Homeless hang in at park


POSTED: Monday, April 20, 2009

Some homeless people who live in Kapiolani Park decided to ignore yesterday's midnight deadline to break camp and move out.

The city was scheduled to close the portion of the park bounded by Kapahulu, Kalakaua and Paki avenues from midnight to 5 a.m. daily, starting today.

The area includes the Honolulu Zoo, Waikiki Shell, Waikiki Bandstand and makai tennis courts.

The overnight closure is part of a program Mayor Mufi Hannemann announced last month to clean up areas of Waikiki. The program will close:

» Pavilions along Kuhio Beach daily from 6 to 9 a.m. for cleaning.

» Other areas in the park temporarily for extensive ground maintenance.

» Restrooms and pavilions for painting and other repairs.

Eleven people were camping yesterday near the tennis courts.

They said they have a contingency plan but didn't want to tip off police. All declined to give their names or to be photographed for fear of being targeted.

“;Sometimes when we're interviewed, the reason why we didn't want pictures, we get leaned on by the police the following day,”; one man said. “;And it's rather hard. They've taken my tent.”;

He said police have a list of names of people who have received warnings or citations. For some of the people on the list, police also have pictures, the man said.

If they are forced to leave the park overnight, some said they may wind up hanging out in front of businesses up the street until they can return.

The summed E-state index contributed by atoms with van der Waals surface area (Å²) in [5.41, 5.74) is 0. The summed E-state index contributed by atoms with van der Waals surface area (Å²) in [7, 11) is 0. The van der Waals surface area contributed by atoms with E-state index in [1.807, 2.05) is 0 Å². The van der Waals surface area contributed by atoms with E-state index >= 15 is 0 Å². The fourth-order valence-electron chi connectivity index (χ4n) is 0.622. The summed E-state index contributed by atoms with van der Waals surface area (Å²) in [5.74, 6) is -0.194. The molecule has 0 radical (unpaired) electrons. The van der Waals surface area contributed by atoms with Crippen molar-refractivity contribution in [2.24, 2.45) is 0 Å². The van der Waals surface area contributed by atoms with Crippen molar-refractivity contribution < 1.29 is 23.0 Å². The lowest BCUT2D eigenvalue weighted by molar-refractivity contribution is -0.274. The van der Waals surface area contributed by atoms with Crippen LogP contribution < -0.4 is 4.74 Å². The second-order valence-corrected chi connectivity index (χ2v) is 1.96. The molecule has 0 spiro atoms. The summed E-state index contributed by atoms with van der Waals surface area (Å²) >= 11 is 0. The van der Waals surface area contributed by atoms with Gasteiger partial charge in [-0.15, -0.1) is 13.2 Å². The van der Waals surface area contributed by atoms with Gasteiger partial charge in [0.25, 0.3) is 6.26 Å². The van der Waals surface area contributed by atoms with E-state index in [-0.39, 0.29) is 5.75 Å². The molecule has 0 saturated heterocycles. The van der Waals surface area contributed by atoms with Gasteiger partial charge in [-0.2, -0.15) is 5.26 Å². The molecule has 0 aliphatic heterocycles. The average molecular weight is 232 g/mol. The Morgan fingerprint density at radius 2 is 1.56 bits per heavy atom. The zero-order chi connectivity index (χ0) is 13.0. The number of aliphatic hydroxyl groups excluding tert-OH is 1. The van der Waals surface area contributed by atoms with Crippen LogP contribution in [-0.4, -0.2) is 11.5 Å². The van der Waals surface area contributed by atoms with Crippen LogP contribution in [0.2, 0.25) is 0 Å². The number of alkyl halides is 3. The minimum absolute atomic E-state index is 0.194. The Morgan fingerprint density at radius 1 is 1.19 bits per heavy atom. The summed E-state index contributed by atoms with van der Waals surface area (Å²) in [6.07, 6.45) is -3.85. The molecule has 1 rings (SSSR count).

A city ordinance prohibits camping at any park not designated as a campground. The maximum penalty for violating the ordinance is a $500 fine, 30 days in jail or both.

A bill pending in the City Council would make it illegal for anyone 18 or older to sleep in Kapiolani Park between 10 p.m. and 5 a.m.

Because the penalty can include jail time, the campers said judges do not allow them to plead guilty without first getting assigned a public defender, which requires them to appear in court more than once.

They said everyone who camps in the park mauka of Kalakaua Avenue is a local who has a job but can't afford rent. They said the ones who camp near the beach makai of Kalakaua are transients. They said some people who camp near the Waikiki Shell received cars from donors recently and have been sleeping in them.